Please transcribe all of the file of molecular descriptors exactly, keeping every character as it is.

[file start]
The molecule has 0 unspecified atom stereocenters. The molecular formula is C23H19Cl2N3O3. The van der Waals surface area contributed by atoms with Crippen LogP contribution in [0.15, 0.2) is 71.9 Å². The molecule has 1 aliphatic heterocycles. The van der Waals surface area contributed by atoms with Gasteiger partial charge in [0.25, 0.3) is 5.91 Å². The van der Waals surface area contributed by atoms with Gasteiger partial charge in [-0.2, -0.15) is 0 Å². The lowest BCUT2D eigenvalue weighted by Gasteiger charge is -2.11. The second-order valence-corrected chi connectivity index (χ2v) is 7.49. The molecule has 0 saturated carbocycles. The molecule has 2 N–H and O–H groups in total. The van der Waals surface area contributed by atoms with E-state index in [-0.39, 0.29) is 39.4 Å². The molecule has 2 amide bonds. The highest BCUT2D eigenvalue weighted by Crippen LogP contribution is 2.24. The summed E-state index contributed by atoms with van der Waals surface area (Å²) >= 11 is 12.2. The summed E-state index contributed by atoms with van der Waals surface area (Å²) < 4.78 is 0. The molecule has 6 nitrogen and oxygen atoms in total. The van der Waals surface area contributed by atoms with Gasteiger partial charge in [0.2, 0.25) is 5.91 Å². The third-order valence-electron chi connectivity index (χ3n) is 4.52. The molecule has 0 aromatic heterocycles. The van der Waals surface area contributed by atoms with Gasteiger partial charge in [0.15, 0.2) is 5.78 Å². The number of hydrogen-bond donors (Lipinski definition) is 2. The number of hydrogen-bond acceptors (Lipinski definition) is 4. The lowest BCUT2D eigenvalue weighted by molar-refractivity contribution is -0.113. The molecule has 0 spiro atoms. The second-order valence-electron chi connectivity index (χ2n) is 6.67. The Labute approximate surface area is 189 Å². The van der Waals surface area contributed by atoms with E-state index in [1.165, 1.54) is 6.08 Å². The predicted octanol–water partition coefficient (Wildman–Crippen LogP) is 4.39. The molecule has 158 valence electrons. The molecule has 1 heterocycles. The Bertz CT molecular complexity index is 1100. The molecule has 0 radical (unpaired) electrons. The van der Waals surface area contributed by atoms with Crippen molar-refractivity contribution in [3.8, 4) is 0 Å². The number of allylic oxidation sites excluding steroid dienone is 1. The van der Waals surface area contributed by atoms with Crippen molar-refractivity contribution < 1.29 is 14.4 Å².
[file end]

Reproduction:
The molecule has 0 unspecified atom stereocenters. The molecular formula is C23H19Cl2N3O3. The van der Waals surface area contributed by atoms with Crippen LogP contribution in [0.15, 0.2) is 71.9 Å². The molecule has 1 aliphatic heterocycles. The van der Waals surface area contributed by atoms with Gasteiger partial charge in [0.25, 0.3) is 5.91 Å². The van der Waals surface area contributed by atoms with Gasteiger partial charge in [-0.2, -0.15) is 0 Å². The lowest BCUT2D eigenvalue weighted by Gasteiger charge is -2.11. The second-order valence-corrected chi connectivity index (χ2v) is 7.49. The molecule has 0 saturated carbocycles. The molecule has 2 N–H and O–H groups in total. The van der Waals surface area contributed by atoms with E-state index in [-0.39, 0.29) is 39.4 Å². The molecule has 2 amide bonds. The highest BCUT2D eigenvalue weighted by Crippen LogP contribution is 2.24. The summed E-state index contributed by atoms with van der Waals surface area (Å²) >= 11 is 12.2. The summed E-state index contributed by atoms with van der Waals surface area (Å²) < 4.78 is 0. The molecule has 6 nitrogen and oxygen atoms in total. The van der Waals surface area contributed by atoms with Gasteiger partial charge in [0.2, 0.25) is 5.91 Å². The third-order valence-electron chi connectivity index (χ3n) is 4.52. The molecule has 0 aromatic heterocycles. The van der Waals surface area contributed by atoms with Gasteiger partial charge in [0.15, 0.2) is 5.78 Å². The number of hydrogen-bond donors (Lipinski definition) is 2. The number of hydrogen-bond acceptors (Lipinski definition) is 4. The lowest BCUT2D eigenvalue weighted by molar-refractivity contribution is -0.113. The molecule has 0 spiro atoms. The second-order valence-electron chi connectivity index (χ2n) is 6.67. The Labute approximate surface area is 189 Å². The van der Waals surface area contributed by atoms with E-state index in [1.165, 1.54) is 6.08 Å². The predicted octanol–water partition coefficient (Wildman–Crippen LogP) is 4.39. The molecule has 158 valence electrons. The molecule has 1 heterocycles. The Bertz CT molecular complexity index is 1100. The molecule has 0 radical (unpaired) electrons. The van der Waals surface area contributed by atoms with Crippen molar-refractivity contribution in [3.8, 4) is 0 Å². The number of allylic oxidation sites excluding steroid dienone is 1. The van der Waals surface area contributed by atoms with Crippen molar-refractivity contribution < 1.29 is 14.4 Å².